Again, the resonance energy of the complex in the ground state (RN) [39] is a contributing factor (a ground state property) to the stability of the complex. The values of RN for the complexes under study have been provided in Table 3. It appears from the trend in RN values that N1 forms stronger complexes with K1 and K3 as compared to the N1/K2 complex in the non-polar toluene solvent.

3.4. Determination of Formation Constants (K)

The formation constants of the N1/K complexes were determined using the Benesi-Hildebrand (BH) [25] equation in the form

. (5)

Here [N1]0 and [K]0 are the initial concentrations of the nitrone and dipolarophile respectively, d is the absorbance of the donor–acceptor complex at lCT measured against solvent as reference. Here d = where dmix, and are the absorbances of the donor-acceptor mixture, pure N1 and K solutions respectively at the same molar concentrations as are present in the mixture and at the same wavelength against the solvent as reference. The molar extinction coefficient e is not quite that of the complex. Equation is valid [25] under the approximation [N1]0 [K]0 for 1:1 donor-acceptor complexes. The intensity or the corrected absorbance (d) in the visible portion of the absorption band, increases systematically with gradual addition of the dipolarophile solution as shown in Table 4. Thus, it is established in this work that the substantial red shift in the broad 300 - 400 nm absorption band of N1 is due to formation of 1:1 molecular complex between K and N1. The equilibrium constant values were calculated using the Benesi-Hildebrand (BH) model. In all the cases very good linearity were obtained. One such plot has been shown in Figure 7.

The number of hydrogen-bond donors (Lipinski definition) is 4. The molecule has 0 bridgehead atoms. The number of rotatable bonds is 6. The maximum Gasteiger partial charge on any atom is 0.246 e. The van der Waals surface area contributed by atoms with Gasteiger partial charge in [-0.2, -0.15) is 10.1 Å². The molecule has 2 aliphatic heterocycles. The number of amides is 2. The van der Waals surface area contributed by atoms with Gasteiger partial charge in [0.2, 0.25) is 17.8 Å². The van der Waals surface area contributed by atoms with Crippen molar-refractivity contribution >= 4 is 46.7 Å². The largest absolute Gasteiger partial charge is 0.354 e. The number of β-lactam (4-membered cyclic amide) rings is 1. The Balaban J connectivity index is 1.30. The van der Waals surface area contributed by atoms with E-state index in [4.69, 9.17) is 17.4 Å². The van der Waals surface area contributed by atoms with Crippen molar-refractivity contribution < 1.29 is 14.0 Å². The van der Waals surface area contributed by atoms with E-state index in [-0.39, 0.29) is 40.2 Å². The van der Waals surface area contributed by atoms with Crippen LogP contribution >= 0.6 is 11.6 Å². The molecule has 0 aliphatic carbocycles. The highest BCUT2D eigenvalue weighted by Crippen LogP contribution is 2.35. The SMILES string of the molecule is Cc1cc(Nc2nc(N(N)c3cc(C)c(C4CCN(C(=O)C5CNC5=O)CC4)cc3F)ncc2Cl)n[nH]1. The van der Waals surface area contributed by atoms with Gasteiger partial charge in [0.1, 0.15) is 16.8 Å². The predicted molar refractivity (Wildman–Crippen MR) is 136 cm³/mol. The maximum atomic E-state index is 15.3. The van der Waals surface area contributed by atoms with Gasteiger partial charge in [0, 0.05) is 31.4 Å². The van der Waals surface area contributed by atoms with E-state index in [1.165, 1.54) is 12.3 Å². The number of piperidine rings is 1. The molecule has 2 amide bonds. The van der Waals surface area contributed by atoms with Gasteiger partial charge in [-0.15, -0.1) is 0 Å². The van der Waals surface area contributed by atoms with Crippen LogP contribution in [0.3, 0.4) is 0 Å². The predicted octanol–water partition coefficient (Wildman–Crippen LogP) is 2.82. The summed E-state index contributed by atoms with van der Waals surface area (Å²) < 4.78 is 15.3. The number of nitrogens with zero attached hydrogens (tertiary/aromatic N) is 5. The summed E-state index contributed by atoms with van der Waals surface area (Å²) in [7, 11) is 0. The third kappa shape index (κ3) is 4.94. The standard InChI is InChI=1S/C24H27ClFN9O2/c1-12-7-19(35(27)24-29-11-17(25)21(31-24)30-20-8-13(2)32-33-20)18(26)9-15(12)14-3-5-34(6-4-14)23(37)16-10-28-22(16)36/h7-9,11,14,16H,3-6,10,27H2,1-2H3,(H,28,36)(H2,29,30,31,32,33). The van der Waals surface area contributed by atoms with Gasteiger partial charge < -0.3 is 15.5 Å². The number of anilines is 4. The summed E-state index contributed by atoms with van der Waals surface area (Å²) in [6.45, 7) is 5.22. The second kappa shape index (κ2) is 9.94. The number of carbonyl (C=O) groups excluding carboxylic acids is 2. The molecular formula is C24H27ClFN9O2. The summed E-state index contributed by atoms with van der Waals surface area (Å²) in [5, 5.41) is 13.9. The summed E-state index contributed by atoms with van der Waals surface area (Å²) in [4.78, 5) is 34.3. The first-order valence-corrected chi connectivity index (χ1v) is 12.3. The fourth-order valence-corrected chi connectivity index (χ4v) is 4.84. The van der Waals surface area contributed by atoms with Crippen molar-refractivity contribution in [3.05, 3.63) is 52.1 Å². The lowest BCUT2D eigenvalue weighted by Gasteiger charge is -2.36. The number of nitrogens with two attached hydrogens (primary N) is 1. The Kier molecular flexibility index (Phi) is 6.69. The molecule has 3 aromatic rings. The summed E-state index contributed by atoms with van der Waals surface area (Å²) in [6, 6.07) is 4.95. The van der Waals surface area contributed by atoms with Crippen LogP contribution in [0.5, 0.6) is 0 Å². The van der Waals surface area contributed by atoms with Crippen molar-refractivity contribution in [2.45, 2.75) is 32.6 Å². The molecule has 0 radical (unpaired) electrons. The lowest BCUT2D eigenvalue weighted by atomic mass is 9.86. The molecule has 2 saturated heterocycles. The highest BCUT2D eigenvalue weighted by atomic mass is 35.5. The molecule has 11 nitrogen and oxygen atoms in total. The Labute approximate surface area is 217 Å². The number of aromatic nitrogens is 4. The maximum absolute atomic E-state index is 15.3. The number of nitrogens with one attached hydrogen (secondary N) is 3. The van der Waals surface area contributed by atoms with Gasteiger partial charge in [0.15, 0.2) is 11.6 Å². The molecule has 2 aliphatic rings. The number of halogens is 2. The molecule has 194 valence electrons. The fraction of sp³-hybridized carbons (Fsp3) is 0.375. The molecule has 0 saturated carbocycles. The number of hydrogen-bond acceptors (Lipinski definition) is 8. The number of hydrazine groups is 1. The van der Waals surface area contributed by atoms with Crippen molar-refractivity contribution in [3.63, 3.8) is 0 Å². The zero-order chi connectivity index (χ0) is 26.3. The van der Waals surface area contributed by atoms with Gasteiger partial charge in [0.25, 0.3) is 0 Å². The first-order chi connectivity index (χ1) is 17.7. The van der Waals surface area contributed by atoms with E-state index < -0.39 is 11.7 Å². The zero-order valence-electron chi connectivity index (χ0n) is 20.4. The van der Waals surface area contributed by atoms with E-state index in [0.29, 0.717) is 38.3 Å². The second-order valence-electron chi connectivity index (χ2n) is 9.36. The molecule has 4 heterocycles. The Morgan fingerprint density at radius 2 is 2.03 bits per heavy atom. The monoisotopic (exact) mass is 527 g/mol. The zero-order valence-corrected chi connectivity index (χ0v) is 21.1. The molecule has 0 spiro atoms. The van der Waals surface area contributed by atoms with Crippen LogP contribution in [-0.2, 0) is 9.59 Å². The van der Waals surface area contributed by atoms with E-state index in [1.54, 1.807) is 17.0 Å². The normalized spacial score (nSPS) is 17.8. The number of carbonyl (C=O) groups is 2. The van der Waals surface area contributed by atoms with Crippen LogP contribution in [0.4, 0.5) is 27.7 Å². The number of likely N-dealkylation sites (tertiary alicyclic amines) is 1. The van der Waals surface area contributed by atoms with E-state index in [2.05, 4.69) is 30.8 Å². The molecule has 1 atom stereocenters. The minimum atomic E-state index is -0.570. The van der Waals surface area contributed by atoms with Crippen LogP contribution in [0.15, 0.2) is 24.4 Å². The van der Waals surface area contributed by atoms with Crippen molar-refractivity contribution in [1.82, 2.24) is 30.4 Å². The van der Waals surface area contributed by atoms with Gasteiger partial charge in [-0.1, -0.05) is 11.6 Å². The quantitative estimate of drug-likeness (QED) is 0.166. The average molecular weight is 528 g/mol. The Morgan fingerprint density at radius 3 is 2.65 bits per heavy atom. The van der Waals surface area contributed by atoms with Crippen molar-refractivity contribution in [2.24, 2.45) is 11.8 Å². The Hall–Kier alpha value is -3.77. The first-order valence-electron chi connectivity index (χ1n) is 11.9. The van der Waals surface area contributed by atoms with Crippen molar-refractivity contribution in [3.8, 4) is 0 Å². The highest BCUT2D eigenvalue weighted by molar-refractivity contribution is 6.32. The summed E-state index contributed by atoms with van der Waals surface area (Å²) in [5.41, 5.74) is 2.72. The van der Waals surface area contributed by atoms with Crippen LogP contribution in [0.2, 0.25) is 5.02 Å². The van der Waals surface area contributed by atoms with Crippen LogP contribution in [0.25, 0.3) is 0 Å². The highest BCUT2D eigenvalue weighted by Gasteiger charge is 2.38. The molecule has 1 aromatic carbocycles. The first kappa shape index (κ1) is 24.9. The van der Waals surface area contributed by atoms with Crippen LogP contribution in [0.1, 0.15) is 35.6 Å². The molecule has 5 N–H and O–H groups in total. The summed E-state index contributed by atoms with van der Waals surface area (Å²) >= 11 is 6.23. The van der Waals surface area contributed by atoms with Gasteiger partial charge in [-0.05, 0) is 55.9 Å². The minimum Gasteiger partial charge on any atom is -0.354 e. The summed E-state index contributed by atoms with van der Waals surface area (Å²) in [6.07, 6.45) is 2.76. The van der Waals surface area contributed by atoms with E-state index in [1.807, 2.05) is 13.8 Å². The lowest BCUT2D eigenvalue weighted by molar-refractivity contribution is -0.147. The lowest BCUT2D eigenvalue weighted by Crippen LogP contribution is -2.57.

The following linear regression equations have been obtained from the procured data in toluene at 303 K. For N1/K1 system:

(6)

It was observed that N1 binds most strongly with K3 ([K3] = 5.31 × 105 dm3×mol−1) than with K1 ([K1] = 3.76

Table 4. Data for spectroscopic determination of stoichiometry, formation constant (K) and molar absorptivity (ε) for the N1/K3 complex in toluene at temperature 298 K.

Figure 7. Benesi-Hildebrand plot for N1/K2 system.

× 105 dm3×mol−1) or with K2 ([K2] = 1.89 × 105 dm3×mol−1) in toluene medium. The trend in the formation constants for three complexes follows the order K3 > K1 > K2. The trend in transition dipole (mEN) strengths and resonance energies (RN) as well as theoretically calculated heat of formation values for the three complexes were also in the similar order (Table 3).